How Ryan Zimmerman’s injury affects the Nationals’ lineup

In their first nine games, the Nationals scored just 36 runs, 12th-most in the National League and an average of just four a game. They are last in the NL with a .217 average, a .328 slugging percentage and 98 total bases. And that’s with Ryan Zimmerman getting on base at a .486 clip - seventh-best in the NL - and posting a 1.022 OPS.

If the Nationals offense has had that much trouble with Zimmerman tearing through the season’s first week, their next several weeks could be downright woeful.

All season, the Nationals’ lineup has been constructed to minimize the holes in their batting order. Jayson Werth has been batting second because the team doesn’t have two players it trusts at the top of the lineup. Adam LaRoche and Michael Morse, who are being counted on to drive in runs from the fourth and fifth spots, are a combined 3-for-18 with runners in scoring position. And other than Zimmerman, Danny Espinosa has been the only starter to play every game and post an OPS better than .800.

But Zimmerman is headed to the 15-day disabled list with an abdominal strain, and the team isn’t likely to bring him back until the injury settles down. The Nationals will have to face the Phillies, Brewers, Cardinals and Pirates without Zimmerman, and if his injury stretches into early May, they could be looking at a four-game series with the defending champion Giants without him, too.

On Sunday, they batted Werth third, moving Rick Ankiel from the sixth to the second spot in Zimmerman’s absence. That moved Espinosa up to the sixth spot, and Alex Cora batted eighth, playing third base.

That lineup gives the Nationals a good righty-lefty balance against right-handed pitchers (with Espinosa batting from the left side). But the Nationals will face left-hander Cliff Lee this week, and could struggle especially against left-handed pitchers if they’re counting on power from Ankiel and LaRoche on an everyday basis. Both struggle against lefties, and LaRoche is playing with two nagging injuries (a torn labrum and a strained left groin).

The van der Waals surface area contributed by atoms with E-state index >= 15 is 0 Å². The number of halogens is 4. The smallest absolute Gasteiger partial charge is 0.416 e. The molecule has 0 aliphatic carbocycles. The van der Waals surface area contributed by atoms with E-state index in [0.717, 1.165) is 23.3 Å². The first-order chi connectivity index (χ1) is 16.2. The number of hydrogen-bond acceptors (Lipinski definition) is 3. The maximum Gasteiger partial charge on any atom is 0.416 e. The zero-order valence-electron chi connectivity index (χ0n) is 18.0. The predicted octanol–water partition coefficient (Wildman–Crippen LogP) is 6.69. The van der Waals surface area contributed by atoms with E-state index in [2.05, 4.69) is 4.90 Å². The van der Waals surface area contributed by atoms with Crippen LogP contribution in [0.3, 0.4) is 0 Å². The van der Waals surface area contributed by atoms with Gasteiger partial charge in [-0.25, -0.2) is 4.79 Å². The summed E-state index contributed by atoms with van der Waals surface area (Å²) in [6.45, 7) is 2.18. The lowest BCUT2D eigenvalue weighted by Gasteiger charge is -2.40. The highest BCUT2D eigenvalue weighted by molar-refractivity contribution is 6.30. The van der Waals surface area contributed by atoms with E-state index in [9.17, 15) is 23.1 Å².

To survive without Zimmerman, the Nationals will need Werth to come out of a 3-for-25 slump on last week’s road trip and get on his first legitimate tear with the team. And they’ll need a big improvement from Morse, who looked like a difference-maker with 15 homers in 293 at-bats last year and nine this spring. He had an opposite-field single on Sunday, a sign he might be sorting things out at the plate after admittedly being overly excited about his starting spot in left field. But the Nationals are sorely lacking in impact bats without Zimmerman, and they badly need Morse to fill some of the void left by their third baseman.

In their first nine games, the Nationals went 4-5, surviving because of their stellar end-of-game bullpen trio (Sean Burnett, Drew Storen and Tyler Clippard) and a starting staff that’s overachieved. But the stress on those pitchers is about to get cranked up unless the Nationals can manage enough offense without Zimmerman.

The good news for the Nationals is, they’ve won four games with a .217 team average. HItting goes in streaks, and an average that low probably means some of their hitters are due to get hot. If that doesn’t happen, though, and there’s no Zimmerman to pick them up, things could get bleak.